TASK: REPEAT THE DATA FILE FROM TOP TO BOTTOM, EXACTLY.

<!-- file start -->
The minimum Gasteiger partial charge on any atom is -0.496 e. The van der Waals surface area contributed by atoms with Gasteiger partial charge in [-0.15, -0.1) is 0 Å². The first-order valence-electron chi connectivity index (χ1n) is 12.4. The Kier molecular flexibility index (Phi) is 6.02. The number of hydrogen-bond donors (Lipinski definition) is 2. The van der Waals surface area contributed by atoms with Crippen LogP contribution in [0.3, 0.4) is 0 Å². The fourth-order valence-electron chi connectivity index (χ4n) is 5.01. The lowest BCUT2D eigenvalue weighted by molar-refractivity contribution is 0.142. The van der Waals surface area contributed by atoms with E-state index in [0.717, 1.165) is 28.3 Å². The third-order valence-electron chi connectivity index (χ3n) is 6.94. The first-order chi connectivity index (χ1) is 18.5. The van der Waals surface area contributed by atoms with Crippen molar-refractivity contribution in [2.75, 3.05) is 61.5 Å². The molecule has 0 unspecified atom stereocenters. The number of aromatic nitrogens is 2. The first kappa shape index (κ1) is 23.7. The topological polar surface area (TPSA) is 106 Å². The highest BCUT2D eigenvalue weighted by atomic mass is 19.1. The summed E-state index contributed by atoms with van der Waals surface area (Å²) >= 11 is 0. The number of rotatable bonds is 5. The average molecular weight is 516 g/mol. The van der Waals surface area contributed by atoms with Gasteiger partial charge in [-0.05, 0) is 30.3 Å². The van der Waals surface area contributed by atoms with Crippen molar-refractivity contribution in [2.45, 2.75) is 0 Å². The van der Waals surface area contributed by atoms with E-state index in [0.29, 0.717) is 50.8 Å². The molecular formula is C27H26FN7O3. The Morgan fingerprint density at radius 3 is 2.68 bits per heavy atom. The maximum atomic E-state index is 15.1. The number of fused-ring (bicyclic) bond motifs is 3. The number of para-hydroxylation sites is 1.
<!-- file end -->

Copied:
The minimum Gasteiger partial charge on any atom is -0.496 e. The van der Waals surface area contributed by atoms with Gasteiger partial charge in [-0.15, -0.1) is 0 Å². The first-order valence-electron chi connectivity index (χ1n) is 12.4. The Kier molecular flexibility index (Phi) is 6.02. The number of hydrogen-bond donors (Lipinski definition) is 2. The van der Waals surface area contributed by atoms with Crippen LogP contribution in [0.3, 0.4) is 0 Å². The fourth-order valence-electron chi connectivity index (χ4n) is 5.01. The lowest BCUT2D eigenvalue weighted by molar-refractivity contribution is 0.142. The van der Waals surface area contributed by atoms with E-state index in [0.717, 1.165) is 28.3 Å². The third-order valence-electron chi connectivity index (χ3n) is 6.94. The first-order chi connectivity index (χ1) is 18.5. The van der Waals surface area contributed by atoms with Crippen molar-refractivity contribution in [2.75, 3.05) is 61.5 Å². The molecule has 0 unspecified atom stereocenters. The number of aromatic nitrogens is 2. The first kappa shape index (κ1) is 23.7. The topological polar surface area (TPSA) is 106 Å². The highest BCUT2D eigenvalue weighted by atomic mass is 19.1. The summed E-state index contributed by atoms with van der Waals surface area (Å²) >= 11 is 0. The number of rotatable bonds is 5. The average molecular weight is 516 g/mol. The van der Waals surface area contributed by atoms with Gasteiger partial charge in [-0.05, 0) is 30.3 Å². The van der Waals surface area contributed by atoms with Crippen molar-refractivity contribution in [2.45, 2.75) is 0 Å². The van der Waals surface area contributed by atoms with E-state index in [0.29, 0.717) is 50.8 Å². The molecular formula is C27H26FN7O3. The Morgan fingerprint density at radius 3 is 2.68 bits per heavy atom. The maximum atomic E-state index is 15.1. The number of fused-ring (bicyclic) bond motifs is 3. The number of para-hydroxylation sites is 1.